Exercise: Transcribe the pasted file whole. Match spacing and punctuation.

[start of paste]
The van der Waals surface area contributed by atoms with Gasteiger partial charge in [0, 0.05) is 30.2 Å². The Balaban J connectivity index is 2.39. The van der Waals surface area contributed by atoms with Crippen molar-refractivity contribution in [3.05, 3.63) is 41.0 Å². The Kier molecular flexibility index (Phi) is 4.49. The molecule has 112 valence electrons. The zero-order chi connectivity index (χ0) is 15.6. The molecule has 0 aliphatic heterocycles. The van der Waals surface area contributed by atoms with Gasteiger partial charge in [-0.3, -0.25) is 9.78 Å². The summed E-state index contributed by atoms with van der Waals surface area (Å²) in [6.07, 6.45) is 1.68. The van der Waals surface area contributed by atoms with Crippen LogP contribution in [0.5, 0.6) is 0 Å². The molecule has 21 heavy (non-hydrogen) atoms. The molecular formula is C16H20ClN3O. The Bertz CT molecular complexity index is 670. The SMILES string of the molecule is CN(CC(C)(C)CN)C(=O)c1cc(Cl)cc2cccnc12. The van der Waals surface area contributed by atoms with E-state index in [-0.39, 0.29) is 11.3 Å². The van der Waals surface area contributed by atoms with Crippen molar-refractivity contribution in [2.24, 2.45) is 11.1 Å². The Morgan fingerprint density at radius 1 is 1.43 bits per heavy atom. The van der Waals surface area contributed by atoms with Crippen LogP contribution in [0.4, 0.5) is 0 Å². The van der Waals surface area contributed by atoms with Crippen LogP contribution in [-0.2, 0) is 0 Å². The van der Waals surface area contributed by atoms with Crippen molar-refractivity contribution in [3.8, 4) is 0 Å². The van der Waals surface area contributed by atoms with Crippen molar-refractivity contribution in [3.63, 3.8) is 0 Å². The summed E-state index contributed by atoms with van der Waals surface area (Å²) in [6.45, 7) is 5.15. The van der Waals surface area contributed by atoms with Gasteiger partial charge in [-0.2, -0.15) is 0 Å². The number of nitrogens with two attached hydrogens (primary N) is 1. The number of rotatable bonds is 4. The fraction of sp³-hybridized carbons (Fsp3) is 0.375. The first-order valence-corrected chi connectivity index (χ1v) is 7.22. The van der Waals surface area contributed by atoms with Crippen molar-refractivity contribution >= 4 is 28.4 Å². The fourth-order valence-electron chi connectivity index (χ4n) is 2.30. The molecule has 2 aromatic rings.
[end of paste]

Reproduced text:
The van der Waals surface area contributed by atoms with Gasteiger partial charge in [0, 0.05) is 30.2 Å². The Balaban J connectivity index is 2.39. The van der Waals surface area contributed by atoms with Crippen molar-refractivity contribution in [3.05, 3.63) is 41.0 Å². The Kier molecular flexibility index (Phi) is 4.49. The molecule has 112 valence electrons. The zero-order chi connectivity index (χ0) is 15.6. The molecule has 0 aliphatic heterocycles. The van der Waals surface area contributed by atoms with Gasteiger partial charge in [-0.3, -0.25) is 9.78 Å². The summed E-state index contributed by atoms with van der Waals surface area (Å²) in [6.07, 6.45) is 1.68. The van der Waals surface area contributed by atoms with Crippen LogP contribution in [0.5, 0.6) is 0 Å². The molecule has 21 heavy (non-hydrogen) atoms. The molecular formula is C16H20ClN3O. The Bertz CT molecular complexity index is 670. The SMILES string of the molecule is CN(CC(C)(C)CN)C(=O)c1cc(Cl)cc2cccnc12. The van der Waals surface area contributed by atoms with E-state index in [-0.39, 0.29) is 11.3 Å². The van der Waals surface area contributed by atoms with Crippen molar-refractivity contribution in [2.24, 2.45) is 11.1 Å². The Morgan fingerprint density at radius 1 is 1.43 bits per heavy atom. The van der Waals surface area contributed by atoms with Crippen LogP contribution in [0.4, 0.5) is 0 Å². The van der Waals surface area contributed by atoms with Crippen LogP contribution in [-0.2, 0) is 0 Å². The van der Waals surface area contributed by atoms with Crippen molar-refractivity contribution in [3.8, 4) is 0 Å². The van der Waals surface area contributed by atoms with Crippen molar-refractivity contribution in [3.63, 3.8) is 0 Å². The summed E-state index contributed by atoms with van der Waals surface area (Å²) in [6.45, 7) is 5.15. The van der Waals surface area contributed by atoms with Gasteiger partial charge in [-0.2, -0.15) is 0 Å². The number of nitrogens with two attached hydrogens (primary N) is 1. The number of rotatable bonds is 4. The fraction of sp³-hybridized carbons (Fsp3) is 0.375. The first-order valence-corrected chi connectivity index (χ1v) is 7.22. The van der Waals surface area contributed by atoms with Crippen molar-refractivity contribution >= 4 is 28.4 Å². The fourth-order valence-electron chi connectivity index (χ4n) is 2.30. The molecule has 2 aromatic rings.